The associations—including Canadian Manufacturers and Exporters, Capital Markets Tax Committee of Asia, Confederation of British Industry, Japan Foreign Trade Council, National Foreign Trade Council and United States Council for International Business—collectively account for over 2.5 lakh firms globally. There have also been threats of FIIs pulling out of Indian stockmarkets and pressure tactics by global CEOs to push India into a corner. In a letter to the PM on April 2, Vodafone Group CEO Vittorio Colao has also warned that the arbitrary and punitive retrospective treatment will only tarnish India’s image as an investment destination.
“Governments are perfectly entitled to pass legislation to correct anomalies in laws. But that should happen prospectively so that people can take proper decisions on investment. But if legislation goes back to an unforeseen amount of time, it becomes a problem. At the end of the day, it is not the quantum of tax but the uncertainty such measures create,” Richard Heald, CEO of the UK-India Business Council, told Outlook. “Does this mean people will be more cautious and rethink on their investment in India? Possibly yes, because uncertainty of policy is the last thing the market wants.”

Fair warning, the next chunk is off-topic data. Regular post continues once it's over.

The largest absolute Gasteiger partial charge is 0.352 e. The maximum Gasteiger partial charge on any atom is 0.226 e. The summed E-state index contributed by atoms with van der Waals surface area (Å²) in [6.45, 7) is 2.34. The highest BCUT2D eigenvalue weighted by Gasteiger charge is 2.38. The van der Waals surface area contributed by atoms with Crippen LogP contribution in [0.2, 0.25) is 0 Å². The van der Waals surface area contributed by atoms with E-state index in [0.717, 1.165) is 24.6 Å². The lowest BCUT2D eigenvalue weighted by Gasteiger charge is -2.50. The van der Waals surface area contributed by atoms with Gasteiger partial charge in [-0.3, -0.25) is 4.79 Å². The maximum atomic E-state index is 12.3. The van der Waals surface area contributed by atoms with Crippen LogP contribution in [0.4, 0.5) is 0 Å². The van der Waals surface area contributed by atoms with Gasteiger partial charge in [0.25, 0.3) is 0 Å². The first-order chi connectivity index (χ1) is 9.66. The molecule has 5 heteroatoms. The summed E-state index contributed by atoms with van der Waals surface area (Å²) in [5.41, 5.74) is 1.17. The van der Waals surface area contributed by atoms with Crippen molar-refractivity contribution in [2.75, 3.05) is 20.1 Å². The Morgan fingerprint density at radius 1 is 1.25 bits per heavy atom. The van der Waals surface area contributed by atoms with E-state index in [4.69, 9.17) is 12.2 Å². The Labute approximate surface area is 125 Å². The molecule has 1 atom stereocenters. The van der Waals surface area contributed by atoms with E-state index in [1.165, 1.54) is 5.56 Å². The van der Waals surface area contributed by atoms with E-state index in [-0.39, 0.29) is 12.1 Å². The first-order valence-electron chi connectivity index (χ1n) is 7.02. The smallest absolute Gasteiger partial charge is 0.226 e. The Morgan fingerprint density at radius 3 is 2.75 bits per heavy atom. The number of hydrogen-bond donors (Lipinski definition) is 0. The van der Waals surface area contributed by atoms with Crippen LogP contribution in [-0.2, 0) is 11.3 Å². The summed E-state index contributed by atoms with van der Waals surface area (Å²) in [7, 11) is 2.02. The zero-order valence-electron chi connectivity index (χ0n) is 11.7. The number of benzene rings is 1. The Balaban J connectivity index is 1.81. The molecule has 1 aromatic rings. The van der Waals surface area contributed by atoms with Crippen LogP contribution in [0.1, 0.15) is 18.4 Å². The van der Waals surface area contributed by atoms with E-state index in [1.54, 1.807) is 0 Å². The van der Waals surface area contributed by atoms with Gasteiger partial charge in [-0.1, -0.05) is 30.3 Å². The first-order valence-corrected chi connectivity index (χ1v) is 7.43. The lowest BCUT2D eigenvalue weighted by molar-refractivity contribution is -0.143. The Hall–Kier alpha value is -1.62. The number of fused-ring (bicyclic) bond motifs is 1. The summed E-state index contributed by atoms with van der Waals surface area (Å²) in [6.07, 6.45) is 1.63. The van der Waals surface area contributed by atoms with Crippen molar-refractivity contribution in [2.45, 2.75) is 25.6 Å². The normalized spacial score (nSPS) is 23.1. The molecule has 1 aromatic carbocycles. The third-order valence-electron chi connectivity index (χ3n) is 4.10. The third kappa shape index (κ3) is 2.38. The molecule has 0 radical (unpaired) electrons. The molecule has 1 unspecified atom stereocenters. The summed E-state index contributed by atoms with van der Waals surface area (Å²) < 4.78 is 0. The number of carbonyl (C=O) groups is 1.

Interestingly, this uncertainty is not being created just because of the changes in rules regarding taxing of overseas deals and takeovers, but several other areas which could bring many companies and cases within the ambit of taxes. Explains Dinesh Kanabar, deputy CEO and chairman, tax, KPMG, “We have substantive issues here. Apart from Vodafone, the proposed amendments go into several important issues like the definition of royalty in software and in telecom. The stakes involved here are much higher than Vodafone.”
The proposals also make changes in tax rules for computer software, satellite payments, TDS for non-residents, transparency in share capital, MAT computation, determination of fair market value in computing capital gains and several other areas. Since these amendments are meant to provide clarification on various existing legislations, experts say it would also have implications on bilateral tax treaties India has with several countries. The government has taken a position that it can clarify any provision or term, not defined in a treaty, which will be applicable from the day of the treaty. This is something many nations are objecting to.